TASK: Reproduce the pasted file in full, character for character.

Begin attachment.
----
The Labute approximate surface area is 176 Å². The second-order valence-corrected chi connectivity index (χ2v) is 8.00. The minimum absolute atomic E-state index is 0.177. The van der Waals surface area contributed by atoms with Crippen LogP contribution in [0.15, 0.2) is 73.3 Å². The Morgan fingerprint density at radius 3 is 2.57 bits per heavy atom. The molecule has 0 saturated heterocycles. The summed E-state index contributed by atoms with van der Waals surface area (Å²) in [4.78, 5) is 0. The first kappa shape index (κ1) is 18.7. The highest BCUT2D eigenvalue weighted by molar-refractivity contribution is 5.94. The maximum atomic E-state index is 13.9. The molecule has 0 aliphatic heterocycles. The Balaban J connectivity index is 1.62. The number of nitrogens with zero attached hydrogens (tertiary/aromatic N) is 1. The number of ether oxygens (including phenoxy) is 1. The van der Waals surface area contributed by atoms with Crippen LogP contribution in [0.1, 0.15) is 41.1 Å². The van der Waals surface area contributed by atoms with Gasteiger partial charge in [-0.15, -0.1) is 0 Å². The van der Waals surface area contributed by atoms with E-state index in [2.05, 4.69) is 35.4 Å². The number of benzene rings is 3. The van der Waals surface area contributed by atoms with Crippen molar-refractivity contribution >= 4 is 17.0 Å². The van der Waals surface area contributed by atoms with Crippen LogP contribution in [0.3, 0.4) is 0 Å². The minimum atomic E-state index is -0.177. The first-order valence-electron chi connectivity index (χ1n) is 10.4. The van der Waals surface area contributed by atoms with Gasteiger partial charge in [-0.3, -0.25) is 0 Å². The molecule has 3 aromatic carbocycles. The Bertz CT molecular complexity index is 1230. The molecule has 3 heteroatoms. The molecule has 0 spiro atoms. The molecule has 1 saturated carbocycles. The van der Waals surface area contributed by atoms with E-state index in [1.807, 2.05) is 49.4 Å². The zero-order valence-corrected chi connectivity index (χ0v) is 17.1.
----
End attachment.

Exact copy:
The Labute approximate surface area is 176 Å². The second-order valence-corrected chi connectivity index (χ2v) is 8.00. The minimum absolute atomic E-state index is 0.177. The van der Waals surface area contributed by atoms with Crippen LogP contribution in [0.15, 0.2) is 73.3 Å². The Morgan fingerprint density at radius 3 is 2.57 bits per heavy atom. The molecule has 0 saturated heterocycles. The summed E-state index contributed by atoms with van der Waals surface area (Å²) in [4.78, 5) is 0. The first kappa shape index (κ1) is 18.7. The highest BCUT2D eigenvalue weighted by molar-refractivity contribution is 5.94. The maximum atomic E-state index is 13.9. The molecule has 0 aliphatic heterocycles. The Balaban J connectivity index is 1.62. The number of nitrogens with zero attached hydrogens (tertiary/aromatic N) is 1. The number of ether oxygens (including phenoxy) is 1. The van der Waals surface area contributed by atoms with Crippen LogP contribution in [0.1, 0.15) is 41.1 Å². The van der Waals surface area contributed by atoms with Gasteiger partial charge in [-0.15, -0.1) is 0 Å². The van der Waals surface area contributed by atoms with E-state index in [2.05, 4.69) is 35.4 Å². The number of benzene rings is 3. The van der Waals surface area contributed by atoms with Crippen molar-refractivity contribution >= 4 is 17.0 Å². The van der Waals surface area contributed by atoms with Crippen LogP contribution in [0.3, 0.4) is 0 Å². The minimum atomic E-state index is -0.177. The first-order valence-electron chi connectivity index (χ1n) is 10.4. The van der Waals surface area contributed by atoms with Gasteiger partial charge in [-0.3, -0.25) is 0 Å². The molecule has 3 aromatic carbocycles. The Bertz CT molecular complexity index is 1230. The molecule has 3 heteroatoms. The molecule has 0 spiro atoms. The molecule has 1 saturated carbocycles. The van der Waals surface area contributed by atoms with E-state index in [1.807, 2.05) is 49.4 Å². The zero-order valence-corrected chi connectivity index (χ0v) is 17.1.